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Blockbuster sticks to the bricks

September 23, 2008 |  6:29 pm

A Blockbuster store in Dallas, Texas. The instant gratification of video-on-demand and the novelty of movies by snail mail may get many a consumer more excited than an old-fashioned trip to the corner store, but for Blockbuster Inc., the store is still the thing.

The Dallas-based video rental and retail chain, which closed hundreds of stores over the last year, plans to revamp many of its remaining outlets, expand its movie and game offerings, and add more rental and download kiosks.

But it’s still keeping an eye toward increasing Internet-based downloads through Movielink, the digital movie site it acquired last year, and attracting more movie-thru-mail subscribers. Critics say stores are passé, but Blockbuster notes that its mail customers also have the convenience of returning or trading-in their mail-ordered movie at stores — something which Netflix can't do because it doesn't have brick-and-morter outlets (just in case an Ingmar Bergman flick showed up in the mail when you were more in the mood for "Sex and the City").

“Most people read a lot of interesting headlines, and we enjoy the headlines, about Netflix, Amazon, Apple, so forth,” says Tom Casey, Blockbuster’s chief financial officer, during a presentation at Thomas Weisel Partners’ Annual Consumer Conference on Tuesday. “But what you need to understand is we really have a market that we address that’s nearly $36 billion in size. Video-on-demand is actually pretty small.”

That $36-billion figure is the total market for DVD's and game sales — where Blockbuster has been expanding — and movie rentals. Blockbuster has a 40% share of the $9.6 billion movie rental business, of which in-store rentals account for more than half the total revenue, followed by mail subscription and video-on-demand, according to the company.

Companytown Blockbuster reported a loss of $44.7 million, or 23 cents a share, in the second quarter, ended June 30, compared to a $34.2 million loss in the same period last year. But same-store revenue rose 9%, and the company reaffirmed that it expects a profit for the year. 

“Traffic tends to transfer to a nearby Blockbuster whenever they close a store,” says Arvind Bhatia, an analyst at Sterne Agee & Leach, Inc., adding that he estimates a “normal attrition” of about 150 store closures in the U.s. this year and next. Blockbuster now has about 8,000 stores worldwide.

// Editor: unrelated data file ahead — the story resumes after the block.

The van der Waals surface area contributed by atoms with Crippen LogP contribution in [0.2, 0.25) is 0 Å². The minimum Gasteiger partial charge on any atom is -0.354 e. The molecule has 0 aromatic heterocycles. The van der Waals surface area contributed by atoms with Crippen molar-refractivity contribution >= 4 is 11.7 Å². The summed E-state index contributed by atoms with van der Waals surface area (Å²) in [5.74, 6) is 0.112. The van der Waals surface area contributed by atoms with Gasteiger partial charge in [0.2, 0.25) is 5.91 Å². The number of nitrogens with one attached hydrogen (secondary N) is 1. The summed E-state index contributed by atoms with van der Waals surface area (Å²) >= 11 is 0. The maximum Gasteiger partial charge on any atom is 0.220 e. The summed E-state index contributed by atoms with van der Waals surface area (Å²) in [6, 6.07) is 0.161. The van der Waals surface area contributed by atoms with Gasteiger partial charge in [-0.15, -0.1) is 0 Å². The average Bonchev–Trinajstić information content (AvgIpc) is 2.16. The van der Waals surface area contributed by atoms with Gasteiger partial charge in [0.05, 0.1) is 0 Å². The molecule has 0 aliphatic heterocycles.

"Financially, they're doing well," he adds.

Blockbuster plans to increase its stock of rental and retail movies and games at each store as well as pay for store refurbishing, from paint and carpeting to adding Blu-ray kiosks. Some stores have already undergone a broader remodeling, complete with gaming stations and cafes.

“Too many of the stores still look like the old blue-and-yellow 90s VHS stores,” Casey says.

And analysts think Blockbuster still has life left in its stores — particularly on the retail market — before the Internet or video-on-demand becomes the dominant delivery system.

“We all have the idiot friends who have collections of hundreds of DVDs. Nobody is going to collect 100s of DVDs on their hard drives,” said Wedbush analyst Michael Pachter. “And the movie studios don’t make as much" on rentals or on-demand services, where the profit margins are smaller.

Pachter notes that as long as Blockbuster gets customers in stores and studios release movies on DVD before they allow video-on-demand and streaming online, the company will thrive.

“Blockbuster says, why not buy a movie while you’re in here? What else can they sell? Popcorn, video games, maybe a TV or an iPod,” Pachter said. “They’re merchandising better, and that’s absolutely working.”

— Swati Pandey

Photo: A Blockbuster store in Dallas. Credit: Associated Press